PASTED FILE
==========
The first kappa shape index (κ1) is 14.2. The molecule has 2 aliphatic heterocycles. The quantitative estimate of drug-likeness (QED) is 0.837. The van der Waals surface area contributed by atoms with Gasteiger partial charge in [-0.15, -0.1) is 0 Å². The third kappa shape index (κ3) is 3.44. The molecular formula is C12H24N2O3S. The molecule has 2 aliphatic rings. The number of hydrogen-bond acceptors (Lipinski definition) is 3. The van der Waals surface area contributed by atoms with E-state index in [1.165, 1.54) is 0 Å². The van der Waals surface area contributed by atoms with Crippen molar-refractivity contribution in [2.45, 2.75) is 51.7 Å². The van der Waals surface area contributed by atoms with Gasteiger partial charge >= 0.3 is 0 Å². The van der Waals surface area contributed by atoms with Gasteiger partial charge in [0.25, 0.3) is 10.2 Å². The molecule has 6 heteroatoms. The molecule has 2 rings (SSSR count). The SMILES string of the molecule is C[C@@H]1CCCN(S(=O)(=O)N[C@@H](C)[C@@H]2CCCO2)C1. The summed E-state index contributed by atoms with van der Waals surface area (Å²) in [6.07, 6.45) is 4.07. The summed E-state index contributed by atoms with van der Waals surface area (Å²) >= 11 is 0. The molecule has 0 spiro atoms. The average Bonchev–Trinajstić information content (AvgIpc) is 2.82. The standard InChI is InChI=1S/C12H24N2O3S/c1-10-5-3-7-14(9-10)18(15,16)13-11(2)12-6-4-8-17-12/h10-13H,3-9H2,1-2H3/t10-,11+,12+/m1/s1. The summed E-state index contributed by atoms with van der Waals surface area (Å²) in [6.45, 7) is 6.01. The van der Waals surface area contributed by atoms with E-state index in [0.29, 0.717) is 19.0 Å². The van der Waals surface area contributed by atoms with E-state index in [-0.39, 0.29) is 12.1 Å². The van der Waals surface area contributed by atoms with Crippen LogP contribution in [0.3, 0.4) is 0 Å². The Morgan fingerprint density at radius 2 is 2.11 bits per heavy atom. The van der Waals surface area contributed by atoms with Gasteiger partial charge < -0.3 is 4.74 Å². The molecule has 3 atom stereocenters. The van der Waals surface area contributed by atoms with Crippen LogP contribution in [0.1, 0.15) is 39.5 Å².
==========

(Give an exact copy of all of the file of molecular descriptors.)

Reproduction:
The first kappa shape index (κ1) is 14.2. The molecule has 2 aliphatic heterocycles. The quantitative estimate of drug-likeness (QED) is 0.837. The van der Waals surface area contributed by atoms with Gasteiger partial charge in [-0.15, -0.1) is 0 Å². The third kappa shape index (κ3) is 3.44. The molecular formula is C12H24N2O3S. The molecule has 2 aliphatic rings. The number of hydrogen-bond acceptors (Lipinski definition) is 3. The van der Waals surface area contributed by atoms with E-state index in [1.165, 1.54) is 0 Å². The van der Waals surface area contributed by atoms with Crippen molar-refractivity contribution in [2.45, 2.75) is 51.7 Å². The van der Waals surface area contributed by atoms with Gasteiger partial charge >= 0.3 is 0 Å². The van der Waals surface area contributed by atoms with Gasteiger partial charge in [0.25, 0.3) is 10.2 Å². The molecule has 6 heteroatoms. The molecule has 2 rings (SSSR count). The SMILES string of the molecule is C[C@@H]1CCCN(S(=O)(=O)N[C@@H](C)[C@@H]2CCCO2)C1. The summed E-state index contributed by atoms with van der Waals surface area (Å²) in [6.07, 6.45) is 4.07. The summed E-state index contributed by atoms with van der Waals surface area (Å²) >= 11 is 0. The molecule has 0 spiro atoms. The average Bonchev–Trinajstić information content (AvgIpc) is 2.82. The standard InChI is InChI=1S/C12H24N2O3S/c1-10-5-3-7-14(9-10)18(15,16)13-11(2)12-6-4-8-17-12/h10-13H,3-9H2,1-2H3/t10-,11+,12+/m1/s1. The summed E-state index contributed by atoms with van der Waals surface area (Å²) in [6.45, 7) is 6.01. The van der Waals surface area contributed by atoms with E-state index in [0.29, 0.717) is 19.0 Å². The van der Waals surface area contributed by atoms with E-state index in [-0.39, 0.29) is 12.1 Å². The van der Waals surface area contributed by atoms with Crippen LogP contribution in [0.3, 0.4) is 0 Å². The Morgan fingerprint density at radius 2 is 2.11 bits per heavy atom. The van der Waals surface area contributed by atoms with Gasteiger partial charge < -0.3 is 4.74 Å². The molecule has 3 atom stereocenters. The van der Waals surface area contributed by atoms with Crippen LogP contribution in [0.1, 0.15) is 39.5 Å².